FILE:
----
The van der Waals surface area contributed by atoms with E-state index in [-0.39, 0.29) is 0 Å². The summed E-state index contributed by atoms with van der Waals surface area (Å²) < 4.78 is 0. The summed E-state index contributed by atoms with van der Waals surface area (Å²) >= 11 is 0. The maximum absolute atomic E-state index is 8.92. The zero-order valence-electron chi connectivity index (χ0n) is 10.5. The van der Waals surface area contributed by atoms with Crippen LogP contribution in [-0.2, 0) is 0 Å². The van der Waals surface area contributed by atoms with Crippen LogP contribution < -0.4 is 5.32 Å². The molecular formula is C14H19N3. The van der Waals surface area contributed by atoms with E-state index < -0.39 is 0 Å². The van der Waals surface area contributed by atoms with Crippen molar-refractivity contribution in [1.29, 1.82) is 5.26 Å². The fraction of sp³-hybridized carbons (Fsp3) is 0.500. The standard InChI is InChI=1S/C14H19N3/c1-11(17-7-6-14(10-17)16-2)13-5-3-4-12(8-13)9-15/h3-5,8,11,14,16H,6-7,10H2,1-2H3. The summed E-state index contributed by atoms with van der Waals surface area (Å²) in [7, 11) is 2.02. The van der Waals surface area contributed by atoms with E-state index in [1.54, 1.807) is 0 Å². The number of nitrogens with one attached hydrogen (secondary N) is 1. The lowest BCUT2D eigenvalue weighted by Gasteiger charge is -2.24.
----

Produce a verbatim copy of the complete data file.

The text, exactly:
The van der Waals surface area contributed by atoms with E-state index in [-0.39, 0.29) is 0 Å². The summed E-state index contributed by atoms with van der Waals surface area (Å²) < 4.78 is 0. The summed E-state index contributed by atoms with van der Waals surface area (Å²) >= 11 is 0. The maximum absolute atomic E-state index is 8.92. The zero-order valence-electron chi connectivity index (χ0n) is 10.5. The van der Waals surface area contributed by atoms with Crippen LogP contribution in [-0.2, 0) is 0 Å². The van der Waals surface area contributed by atoms with Crippen LogP contribution < -0.4 is 5.32 Å². The molecular formula is C14H19N3. The van der Waals surface area contributed by atoms with E-state index < -0.39 is 0 Å². The van der Waals surface area contributed by atoms with Crippen molar-refractivity contribution in [1.29, 1.82) is 5.26 Å². The fraction of sp³-hybridized carbons (Fsp3) is 0.500. The standard InChI is InChI=1S/C14H19N3/c1-11(17-7-6-14(10-17)16-2)13-5-3-4-12(8-13)9-15/h3-5,8,11,14,16H,6-7,10H2,1-2H3. The summed E-state index contributed by atoms with van der Waals surface area (Å²) in [7, 11) is 2.02. The van der Waals surface area contributed by atoms with E-state index in [1.54, 1.807) is 0 Å². The number of nitrogens with one attached hydrogen (secondary N) is 1. The lowest BCUT2D eigenvalue weighted by Gasteiger charge is -2.24.